She smiled as she remembered the flutter in her stomach that morning when she had heard the deep smooth voice ask, 'Is this seat taken?' Ironically, she had been watching the snow fall then too. She had turned her head to see the most beautiful guy she had ever seen. She knew, of course, that boys were not supposed to be called beautiful, but sometimes that was the only word that fit. Guys like Brad Pitt and Matt Damon simply could not be called handsome; they were beautiful. So too was the young man that stood next to her awaiting her answer. She had not even been able to find her voice that morning; instead she simply shook her head and scooted over even closer to the window.

He had said his name was Peter. From that moment until he graduated that summer, he had taken the seat next to her. He was the running back on the high school football team. He was also the senior class president and an honor student. But above all else he became her best friend and protector. No one dared say cruel things to his friend. Funny thing was that the whole school knew that they were a couple before she did. Jill had just assumed that Peter's kindness was friendship and true Christian charity. Within a week, his mother had spoken to her social worker and gotten permission for her to study at their house some times. For the first time, she could remember Jill fell madly in love...with Shelly's home cooking.

But still, she remained completely clueless about the true feelings that Peter held for her. It was not until the day after Christmas, when Peter borrowed his dad's old pick-up to take her out for a drive, that she had any hint. He had driven her almost an hour away to the mountains. They had chatted about school and studies as he negotiated the sometimes tight curves. When they reached the top of the snow capped peak, he had pulled the truck over at the look-out.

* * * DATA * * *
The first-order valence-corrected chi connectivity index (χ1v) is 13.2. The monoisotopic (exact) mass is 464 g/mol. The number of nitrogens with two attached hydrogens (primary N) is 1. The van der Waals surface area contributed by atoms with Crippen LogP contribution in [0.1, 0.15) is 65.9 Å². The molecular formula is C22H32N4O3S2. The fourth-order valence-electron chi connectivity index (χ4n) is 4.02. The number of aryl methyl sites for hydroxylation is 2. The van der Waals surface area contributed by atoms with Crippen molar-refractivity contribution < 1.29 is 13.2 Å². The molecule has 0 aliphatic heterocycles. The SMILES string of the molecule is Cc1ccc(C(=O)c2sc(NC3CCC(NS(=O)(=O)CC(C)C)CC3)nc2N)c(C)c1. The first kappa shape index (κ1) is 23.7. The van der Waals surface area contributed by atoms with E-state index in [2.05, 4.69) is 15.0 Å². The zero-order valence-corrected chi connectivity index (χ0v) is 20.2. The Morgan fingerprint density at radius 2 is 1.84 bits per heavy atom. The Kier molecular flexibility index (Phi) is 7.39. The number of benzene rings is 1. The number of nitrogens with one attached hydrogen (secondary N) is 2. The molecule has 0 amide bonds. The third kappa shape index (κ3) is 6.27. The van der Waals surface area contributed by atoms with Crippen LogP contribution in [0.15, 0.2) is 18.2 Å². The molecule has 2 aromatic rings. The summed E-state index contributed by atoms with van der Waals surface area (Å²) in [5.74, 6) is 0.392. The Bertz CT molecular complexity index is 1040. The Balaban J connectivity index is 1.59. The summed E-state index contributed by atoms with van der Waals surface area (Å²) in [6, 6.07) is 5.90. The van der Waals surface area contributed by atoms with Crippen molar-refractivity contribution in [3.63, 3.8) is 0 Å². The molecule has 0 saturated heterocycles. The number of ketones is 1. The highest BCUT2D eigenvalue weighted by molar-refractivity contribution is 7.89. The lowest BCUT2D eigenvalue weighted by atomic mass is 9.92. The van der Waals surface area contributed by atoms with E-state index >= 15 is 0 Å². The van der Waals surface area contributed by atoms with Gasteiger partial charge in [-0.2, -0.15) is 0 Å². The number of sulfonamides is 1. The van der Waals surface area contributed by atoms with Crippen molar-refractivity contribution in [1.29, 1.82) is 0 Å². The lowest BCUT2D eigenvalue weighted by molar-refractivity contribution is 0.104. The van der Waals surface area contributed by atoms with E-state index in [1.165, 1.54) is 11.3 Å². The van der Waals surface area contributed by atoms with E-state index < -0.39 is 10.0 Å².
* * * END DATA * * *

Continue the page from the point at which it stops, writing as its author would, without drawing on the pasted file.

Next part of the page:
Tears filled Jill's blue eyes as she remembered how nervous he had seemed as he fumbled in the glove box until he brought out a small black box topped with a gold bow. The silver heart necklace inside was the most spectacular present that Jill had ever gotten. It was her turn to be nervous as Peter bent to latch it about her neck. He had been so gentle as he lifted her ponytail out of the way and brushed his fingers across her cheek. It was then that Jill experienced her first real kiss. On her sixteenth birthday.

From that moment on they were a couple. When Peter graduated, Jill and his parents sat on the front row as he delivered the Valedictorian speech. Shelly had even received permission for Jill to spend that weekend with them. Of course, Peter could have gone anywhere to college, but Jill was never sure if it was her or the farm that kept him at the community college in the next town over.